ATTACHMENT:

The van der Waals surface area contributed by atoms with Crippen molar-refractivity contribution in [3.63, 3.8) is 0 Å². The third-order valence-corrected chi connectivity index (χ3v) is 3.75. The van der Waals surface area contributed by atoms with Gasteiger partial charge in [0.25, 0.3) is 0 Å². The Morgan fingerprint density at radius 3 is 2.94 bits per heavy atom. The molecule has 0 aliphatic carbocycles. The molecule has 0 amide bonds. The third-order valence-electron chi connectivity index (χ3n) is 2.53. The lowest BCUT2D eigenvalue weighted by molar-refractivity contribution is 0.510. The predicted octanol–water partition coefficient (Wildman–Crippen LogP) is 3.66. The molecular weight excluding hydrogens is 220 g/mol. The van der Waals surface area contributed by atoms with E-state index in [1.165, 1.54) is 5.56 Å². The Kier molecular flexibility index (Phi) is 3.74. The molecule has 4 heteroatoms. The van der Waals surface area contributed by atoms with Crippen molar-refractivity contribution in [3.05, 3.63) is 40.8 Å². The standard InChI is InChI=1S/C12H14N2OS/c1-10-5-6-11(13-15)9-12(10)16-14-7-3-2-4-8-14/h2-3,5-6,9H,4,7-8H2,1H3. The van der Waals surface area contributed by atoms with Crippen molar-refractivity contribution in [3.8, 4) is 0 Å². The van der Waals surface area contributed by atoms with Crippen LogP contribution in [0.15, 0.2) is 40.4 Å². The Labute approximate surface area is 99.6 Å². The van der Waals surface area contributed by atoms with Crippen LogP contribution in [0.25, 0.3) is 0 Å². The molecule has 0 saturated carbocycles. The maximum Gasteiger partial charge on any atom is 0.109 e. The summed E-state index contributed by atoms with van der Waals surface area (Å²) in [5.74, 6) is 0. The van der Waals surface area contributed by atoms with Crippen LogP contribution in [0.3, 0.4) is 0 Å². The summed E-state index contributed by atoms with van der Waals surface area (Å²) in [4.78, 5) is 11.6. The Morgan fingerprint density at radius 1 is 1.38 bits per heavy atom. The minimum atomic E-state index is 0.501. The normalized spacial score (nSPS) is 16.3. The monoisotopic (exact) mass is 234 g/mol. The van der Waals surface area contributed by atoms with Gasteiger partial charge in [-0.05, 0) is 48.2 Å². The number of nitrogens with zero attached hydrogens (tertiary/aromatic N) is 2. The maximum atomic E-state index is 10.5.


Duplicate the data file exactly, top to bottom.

The van der Waals surface area contributed by atoms with Crippen molar-refractivity contribution in [3.63, 3.8) is 0 Å². The third-order valence-corrected chi connectivity index (χ3v) is 3.75. The van der Waals surface area contributed by atoms with Gasteiger partial charge in [0.25, 0.3) is 0 Å². The Morgan fingerprint density at radius 3 is 2.94 bits per heavy atom. The molecule has 0 aliphatic carbocycles. The molecule has 0 amide bonds. The third-order valence-electron chi connectivity index (χ3n) is 2.53. The lowest BCUT2D eigenvalue weighted by molar-refractivity contribution is 0.510. The predicted octanol–water partition coefficient (Wildman–Crippen LogP) is 3.66. The molecular weight excluding hydrogens is 220 g/mol. The van der Waals surface area contributed by atoms with E-state index in [1.165, 1.54) is 5.56 Å². The Kier molecular flexibility index (Phi) is 3.74. The molecule has 4 heteroatoms. The van der Waals surface area contributed by atoms with Crippen molar-refractivity contribution in [3.05, 3.63) is 40.8 Å². The standard InChI is InChI=1S/C12H14N2OS/c1-10-5-6-11(13-15)9-12(10)16-14-7-3-2-4-8-14/h2-3,5-6,9H,4,7-8H2,1H3. The van der Waals surface area contributed by atoms with Crippen molar-refractivity contribution in [3.8, 4) is 0 Å². The van der Waals surface area contributed by atoms with Crippen LogP contribution in [0.15, 0.2) is 40.4 Å². The Labute approximate surface area is 99.6 Å². The van der Waals surface area contributed by atoms with Crippen LogP contribution in [0.25, 0.3) is 0 Å². The molecule has 0 saturated carbocycles. The maximum Gasteiger partial charge on any atom is 0.109 e. The summed E-state index contributed by atoms with van der Waals surface area (Å²) in [5.74, 6) is 0. The van der Waals surface area contributed by atoms with Crippen LogP contribution in [0.3, 0.4) is 0 Å². The summed E-state index contributed by atoms with van der Waals surface area (Å²) in [4.78, 5) is 11.6. The Morgan fingerprint density at radius 1 is 1.38 bits per heavy atom. The minimum atomic E-state index is 0.501. The normalized spacial score (nSPS) is 16.3. The monoisotopic (exact) mass is 234 g/mol. The van der Waals surface area contributed by atoms with Gasteiger partial charge in [-0.05, 0) is 48.2 Å². The number of nitrogens with zero attached hydrogens (tertiary/aromatic N) is 2. The maximum atomic E-state index is 10.5.